Four examples will show the methods:

a(x +y) = ax +ay

ax +bx = (a +b)x

(a +b)(x +y) = ax +ay +bx +by

(a −b)(x −y) = ax −ay −bx +by

This last is a bit obscure, but a two dimensional array will help.

**Exponents: Simple examples**

2 +3x^{2 } +3^{x}

5 +4x +6^{x +2}

The two examples above are the conventional forms of expressions with exponents.

The two below are fully bracketed expressions showing the linked pairs of parentheses, and showing the signs and numbers for the exponents. “^” is the sign for “exponent”.

2 +(3 *(x ^2)) +(3 ^x))

5 +(4 *x) +(6 ^(x +2))

These are both one-line expressions.

**Division: Simple examples**

The two examples above are the conventional forms of expressions with division.

The two below are fully bracketed expressions showing the linked pairs of parentheses, and showing the signs and numbers for division. “/” is the sign for “divide by”.

6 +(7 /x)

(6 +(7 *y)) /(x +2)

These are also both one-line expressions.

——————————————————————————————————————————

Filed under Uncategorized

**Addition**

I had 5 apples, and then my brother gave m 2 more apples.

I now have 7 apples.

The process is

**Without the pictures: **

*Starting state (5 apples)*

* Action (add 2 apples)(and bunch them up !)*

* Final state (7 apples)*

With a single sentence or equation, with the result

Start with 5, add 2, and resulting state is 7

Or the equation with apples

Start with 5 apples, add 2 more apples, and result is 7 apples

**Subtraction**

I have 7 apples now, and then my brother takes 3 of them away.

I end up with 4 apples .

The process is

**Without the pictures:**

*Starting state (7 apples)*

* Action (subtract 3 apples)*

* Final state (4 apples)*

With a single sentence or equation, and the result

Start with 7, subtract 3, and resulting state is 4

Or the equation with apples

Start with 7 apples, subtract 3 apples, and result is 4 apples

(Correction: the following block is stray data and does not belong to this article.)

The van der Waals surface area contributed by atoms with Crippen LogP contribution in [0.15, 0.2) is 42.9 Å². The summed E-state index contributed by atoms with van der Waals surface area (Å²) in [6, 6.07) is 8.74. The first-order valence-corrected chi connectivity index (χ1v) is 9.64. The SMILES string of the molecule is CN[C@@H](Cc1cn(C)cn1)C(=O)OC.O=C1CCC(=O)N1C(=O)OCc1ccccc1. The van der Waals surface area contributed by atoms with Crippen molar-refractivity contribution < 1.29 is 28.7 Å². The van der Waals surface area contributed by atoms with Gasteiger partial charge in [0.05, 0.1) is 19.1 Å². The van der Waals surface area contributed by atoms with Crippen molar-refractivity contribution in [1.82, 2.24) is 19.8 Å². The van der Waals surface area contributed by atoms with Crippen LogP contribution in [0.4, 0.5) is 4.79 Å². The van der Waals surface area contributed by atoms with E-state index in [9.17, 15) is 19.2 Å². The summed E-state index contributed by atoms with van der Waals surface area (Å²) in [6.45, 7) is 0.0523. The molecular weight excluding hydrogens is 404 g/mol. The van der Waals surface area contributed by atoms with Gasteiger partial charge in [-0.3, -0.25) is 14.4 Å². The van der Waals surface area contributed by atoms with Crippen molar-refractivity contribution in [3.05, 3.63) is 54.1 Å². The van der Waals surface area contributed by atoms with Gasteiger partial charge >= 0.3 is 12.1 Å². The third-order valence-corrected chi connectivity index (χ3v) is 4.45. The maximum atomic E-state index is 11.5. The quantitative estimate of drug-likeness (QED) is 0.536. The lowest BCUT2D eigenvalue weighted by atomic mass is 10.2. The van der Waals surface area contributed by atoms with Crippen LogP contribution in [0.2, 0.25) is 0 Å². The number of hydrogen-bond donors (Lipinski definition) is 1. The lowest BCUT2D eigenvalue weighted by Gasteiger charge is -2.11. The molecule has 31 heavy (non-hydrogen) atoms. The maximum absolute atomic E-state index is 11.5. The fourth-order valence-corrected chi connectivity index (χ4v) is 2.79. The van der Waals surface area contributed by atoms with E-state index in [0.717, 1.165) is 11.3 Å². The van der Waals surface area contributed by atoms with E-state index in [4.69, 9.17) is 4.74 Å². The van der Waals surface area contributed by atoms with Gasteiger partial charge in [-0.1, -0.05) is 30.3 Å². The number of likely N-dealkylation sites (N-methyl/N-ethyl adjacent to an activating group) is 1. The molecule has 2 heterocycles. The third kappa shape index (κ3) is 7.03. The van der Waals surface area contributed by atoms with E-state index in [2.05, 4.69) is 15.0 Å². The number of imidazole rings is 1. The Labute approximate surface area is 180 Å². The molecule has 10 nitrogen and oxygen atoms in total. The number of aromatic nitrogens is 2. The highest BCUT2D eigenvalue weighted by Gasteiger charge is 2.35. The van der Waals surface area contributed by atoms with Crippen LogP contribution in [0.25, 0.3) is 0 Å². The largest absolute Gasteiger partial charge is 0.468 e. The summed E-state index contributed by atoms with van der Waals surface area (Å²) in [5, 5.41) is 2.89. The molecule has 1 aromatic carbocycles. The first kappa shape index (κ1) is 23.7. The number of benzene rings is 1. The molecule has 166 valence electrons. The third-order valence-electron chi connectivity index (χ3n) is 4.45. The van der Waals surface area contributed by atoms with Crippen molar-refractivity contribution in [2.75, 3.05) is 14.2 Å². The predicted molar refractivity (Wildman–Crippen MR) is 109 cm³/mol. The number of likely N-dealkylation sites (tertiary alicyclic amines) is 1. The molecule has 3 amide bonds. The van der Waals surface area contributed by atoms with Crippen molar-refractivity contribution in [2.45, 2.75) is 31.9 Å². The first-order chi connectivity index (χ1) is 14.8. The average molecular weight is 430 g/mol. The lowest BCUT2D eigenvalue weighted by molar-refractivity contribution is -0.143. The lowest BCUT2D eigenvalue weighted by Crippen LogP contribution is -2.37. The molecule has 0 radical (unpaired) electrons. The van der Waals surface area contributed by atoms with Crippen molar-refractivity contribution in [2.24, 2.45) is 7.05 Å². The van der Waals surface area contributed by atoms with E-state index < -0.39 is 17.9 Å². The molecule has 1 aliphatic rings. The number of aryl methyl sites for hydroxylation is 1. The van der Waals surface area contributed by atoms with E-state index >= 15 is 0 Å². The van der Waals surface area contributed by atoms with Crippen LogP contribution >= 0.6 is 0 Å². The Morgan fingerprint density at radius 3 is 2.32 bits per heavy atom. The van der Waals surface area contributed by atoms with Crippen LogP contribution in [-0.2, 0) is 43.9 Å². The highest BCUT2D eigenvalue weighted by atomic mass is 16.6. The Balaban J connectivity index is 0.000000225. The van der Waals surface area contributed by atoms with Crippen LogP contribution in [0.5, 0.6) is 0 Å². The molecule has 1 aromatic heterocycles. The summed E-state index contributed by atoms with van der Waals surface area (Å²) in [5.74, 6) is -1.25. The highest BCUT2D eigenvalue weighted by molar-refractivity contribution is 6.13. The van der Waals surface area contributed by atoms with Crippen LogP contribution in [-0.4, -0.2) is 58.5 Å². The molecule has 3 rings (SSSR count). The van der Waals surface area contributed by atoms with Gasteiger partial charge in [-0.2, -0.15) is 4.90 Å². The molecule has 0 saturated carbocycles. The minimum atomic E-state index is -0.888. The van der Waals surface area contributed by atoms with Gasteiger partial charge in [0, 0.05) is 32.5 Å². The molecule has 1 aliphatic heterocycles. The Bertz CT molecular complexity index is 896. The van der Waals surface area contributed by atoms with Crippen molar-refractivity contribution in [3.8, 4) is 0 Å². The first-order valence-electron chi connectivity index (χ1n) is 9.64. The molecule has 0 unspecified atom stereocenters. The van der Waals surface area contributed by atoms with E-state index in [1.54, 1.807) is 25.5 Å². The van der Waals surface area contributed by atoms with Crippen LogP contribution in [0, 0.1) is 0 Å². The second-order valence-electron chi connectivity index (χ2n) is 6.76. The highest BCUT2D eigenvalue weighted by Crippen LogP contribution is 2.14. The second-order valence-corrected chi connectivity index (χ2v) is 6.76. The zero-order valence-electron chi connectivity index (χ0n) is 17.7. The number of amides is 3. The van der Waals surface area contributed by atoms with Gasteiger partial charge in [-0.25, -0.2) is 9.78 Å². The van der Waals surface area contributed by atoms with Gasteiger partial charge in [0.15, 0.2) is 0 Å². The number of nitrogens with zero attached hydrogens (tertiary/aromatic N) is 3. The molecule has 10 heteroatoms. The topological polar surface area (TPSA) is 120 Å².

**Both of these equations are read from left to right**

**— – – – – – – – – – – – – – – – – – – – – – – – – – – – – – – – – – – – – – – – – – – – – — – **

If I start with 1 and then add 1 I get 2. This doesn’t seem to be a problem at all.

If I start with 2 and then add 1 I get 3. This doesn’t seem to be too big a problem.

If I start with 5 and then add 3 I get 8. This starts to get interesting because starting with 2 and adding 5 has exactly the same final state.

It is all to do with counting.

If I count a pile of bricks and there are ten of them I can jumble the bricks around and count them again. I will still have ten of them. The count is “how many” and nothing else.

Consequently the rearrangement has no counting effect, and so any collection of numbers with plus signs and a total of ten can be rearranged, to give the same total of ten.

For example:

**start 2, add 3, add 4, add 1** is the same total as **start 2, add 4, add 1, add 3** (result ten)

We can also swap the start number and the add number with an example:

**start 3, add 5** is **start 4, add 4** and then **start 5, add 3**. Same total.

And finally, with **add** we can combine two adds to get **add 3, add 2 = add 5**

The apple example:

*Starting state (7 apples)*

* Action (subtract 3 apples)*

* Final state (4 apples)*

The starting state*, or start number, is 7*

The action is

and the final state is